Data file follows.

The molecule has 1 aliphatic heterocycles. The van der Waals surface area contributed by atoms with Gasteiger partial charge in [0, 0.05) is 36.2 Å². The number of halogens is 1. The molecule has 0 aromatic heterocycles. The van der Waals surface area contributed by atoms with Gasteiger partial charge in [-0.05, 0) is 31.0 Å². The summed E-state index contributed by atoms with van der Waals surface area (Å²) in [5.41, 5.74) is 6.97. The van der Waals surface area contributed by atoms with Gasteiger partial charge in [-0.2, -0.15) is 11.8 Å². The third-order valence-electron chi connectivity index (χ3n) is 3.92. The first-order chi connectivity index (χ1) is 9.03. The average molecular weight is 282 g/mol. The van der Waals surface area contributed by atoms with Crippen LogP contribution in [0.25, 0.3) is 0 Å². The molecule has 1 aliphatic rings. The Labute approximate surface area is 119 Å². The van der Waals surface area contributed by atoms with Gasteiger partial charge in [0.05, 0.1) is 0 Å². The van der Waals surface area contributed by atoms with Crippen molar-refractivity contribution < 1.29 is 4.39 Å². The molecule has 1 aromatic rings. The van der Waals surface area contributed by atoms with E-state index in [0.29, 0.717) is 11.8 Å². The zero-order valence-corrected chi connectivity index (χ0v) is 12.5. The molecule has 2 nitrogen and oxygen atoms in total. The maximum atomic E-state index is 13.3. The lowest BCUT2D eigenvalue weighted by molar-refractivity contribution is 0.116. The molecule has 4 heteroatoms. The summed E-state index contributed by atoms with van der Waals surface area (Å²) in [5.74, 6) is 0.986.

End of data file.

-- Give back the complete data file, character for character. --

The molecule has 1 aliphatic heterocycles. The van der Waals surface area contributed by atoms with Gasteiger partial charge in [0, 0.05) is 36.2 Å². The number of halogens is 1. The molecule has 0 aromatic heterocycles. The van der Waals surface area contributed by atoms with Gasteiger partial charge in [-0.05, 0) is 31.0 Å². The summed E-state index contributed by atoms with van der Waals surface area (Å²) in [5.41, 5.74) is 6.97. The van der Waals surface area contributed by atoms with Gasteiger partial charge in [-0.2, -0.15) is 11.8 Å². The third-order valence-electron chi connectivity index (χ3n) is 3.92. The first-order chi connectivity index (χ1) is 9.03. The average molecular weight is 282 g/mol. The van der Waals surface area contributed by atoms with Crippen LogP contribution in [0.25, 0.3) is 0 Å². The molecule has 1 aliphatic rings. The Labute approximate surface area is 119 Å². The van der Waals surface area contributed by atoms with Gasteiger partial charge in [0.05, 0.1) is 0 Å². The van der Waals surface area contributed by atoms with Crippen molar-refractivity contribution < 1.29 is 4.39 Å². The molecule has 1 aromatic rings. The van der Waals surface area contributed by atoms with E-state index in [0.29, 0.717) is 11.8 Å². The zero-order valence-corrected chi connectivity index (χ0v) is 12.5. The molecule has 2 nitrogen and oxygen atoms in total. The maximum atomic E-state index is 13.3. The lowest BCUT2D eigenvalue weighted by molar-refractivity contribution is 0.116. The molecule has 4 heteroatoms. The summed E-state index contributed by atoms with van der Waals surface area (Å²) in [5.74, 6) is 0.986.